This photograph by World Food Programme photographer Maria Smentak is a great illustration of the imact of this campaign in action. This mother fled, with her family in tow, from the conflict of her native country of the Central African Republic and is now living in the Timangolo refugee camp in Cameroon. She is carrying a month's supply of nutritious Plumpy'Sup, produced at Edesia in Rhode Island, back to her children. The World Food Program reports that more than 23,000 children who were suffering from acute and moderate malnutirion upon their arrival to Cameroon have been treated with these specialized nutritious foods and brought back to a healthy weight. In addition another 30,000 children under the age of 5 are receiving nutritious food supplements to prevent them from becoming malnourished in the first place. Thank you for making a difference and extending life-saving support to those who need it most. Children are one of the most vulnerable populations in conflict zones, and your contribution has helped them get through those tough times. Because of you they have the opportunity to grow to their full potential and go on to lead fulfilling productive lives.
"Food shortages and logistical challenges can have a negative impact on the the nutritional status of the children in the area. Therefore, WFP ensures that the stocks of the ready-to-use nutrient supplement - Plumpy’ Sup - are regularly refilled in the warehouse and ready for distribution as soon as needed."
It's not often that we at Edesia get to see where our ready-to-use food products go after they are shipped out of our warehouse in Rhode Island, because they are traveling so far to the hardest to reach regions of our world. But the World Food Programme recently posted a story and photographs from the Central African Republic (you can see it by clicking on the link below). There were many photos showing Edesia's efforts at work - the Plumpy'Sup sachets we made are now safely in a warehouse in Bossangoa, in the Ouham prefecture of Central African Republic.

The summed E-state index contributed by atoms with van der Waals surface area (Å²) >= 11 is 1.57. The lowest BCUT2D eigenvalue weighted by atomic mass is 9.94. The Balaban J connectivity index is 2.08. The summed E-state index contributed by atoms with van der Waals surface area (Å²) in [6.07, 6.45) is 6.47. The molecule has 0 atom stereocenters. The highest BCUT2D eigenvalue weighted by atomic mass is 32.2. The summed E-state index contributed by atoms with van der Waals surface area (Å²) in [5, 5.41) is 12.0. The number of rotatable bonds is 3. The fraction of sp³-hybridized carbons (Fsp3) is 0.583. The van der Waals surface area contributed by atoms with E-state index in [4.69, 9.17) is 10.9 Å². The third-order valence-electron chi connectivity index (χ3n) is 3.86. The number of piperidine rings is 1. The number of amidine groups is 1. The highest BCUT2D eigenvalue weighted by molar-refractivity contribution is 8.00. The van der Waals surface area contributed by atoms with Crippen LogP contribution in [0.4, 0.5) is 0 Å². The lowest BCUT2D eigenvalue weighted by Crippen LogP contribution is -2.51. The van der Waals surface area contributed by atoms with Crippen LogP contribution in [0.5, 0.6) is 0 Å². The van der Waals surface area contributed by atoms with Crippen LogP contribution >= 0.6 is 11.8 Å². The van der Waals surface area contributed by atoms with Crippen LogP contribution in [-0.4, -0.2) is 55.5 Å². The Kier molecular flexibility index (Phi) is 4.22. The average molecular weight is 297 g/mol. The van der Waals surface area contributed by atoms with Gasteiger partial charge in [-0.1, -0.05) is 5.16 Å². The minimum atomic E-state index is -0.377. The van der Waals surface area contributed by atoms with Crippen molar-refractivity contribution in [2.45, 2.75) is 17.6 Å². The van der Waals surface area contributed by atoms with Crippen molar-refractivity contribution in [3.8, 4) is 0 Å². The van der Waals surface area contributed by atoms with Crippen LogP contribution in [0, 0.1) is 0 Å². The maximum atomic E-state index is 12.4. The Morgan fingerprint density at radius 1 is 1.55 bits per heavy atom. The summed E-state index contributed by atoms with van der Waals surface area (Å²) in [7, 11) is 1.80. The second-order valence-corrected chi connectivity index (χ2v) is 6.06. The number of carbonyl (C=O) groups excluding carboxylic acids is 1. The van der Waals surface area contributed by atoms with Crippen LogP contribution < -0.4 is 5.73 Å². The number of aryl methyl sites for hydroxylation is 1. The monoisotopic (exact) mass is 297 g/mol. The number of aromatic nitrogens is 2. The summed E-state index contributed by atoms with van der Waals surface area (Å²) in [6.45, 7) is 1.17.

I wanted to share this story and these photos with you as well, since you have been so committed to helping us reach as many children as possible in the Central African Republic. Plumpy'Sup, by the way, is very similar to Plumpy'Nut, but is made with soy flour instead of milk powder. It has the same power to help rehabilitate a severely malnourished child, because it contains the perfect balance of 40 vitamins and minerals, fats, carbs, and proteins a child needs to get better.
Thank you again for your generous giving. We appreicate your support and also the attention you give to this very important cause.
Whenever I walk through our factory in Providence, Rhode Island and see the red and white Plumpy'Nut boxes we make stacked high on pallets, I see them as the brave ambassadors of our work to help end childhood malnutrition, traveling great distances, over choppy seas and over unpaved land, to perilous places that most people wouldn't go without feeling total fear. That's why when I read blog posts from humanitarian aid workers who are there, on the ground experiencing the dangers first hand, I feel that they must be shared and spread widely.
In this post I am sharing (see link below) and which I hope you will share too, UNICEF Communications Specialist, Madeleine Logan, provides such a rare glimpse in the country that she calls "a little-known neighbor" of the DR Congo. It is real, raw, and heartbreaking ... and it explains perfectly why children are in crisis and need our help. The Central African Republic is so isolated from the world, it needs and deserves our attention to help it overcome the humanitarian disaster that is unfolding.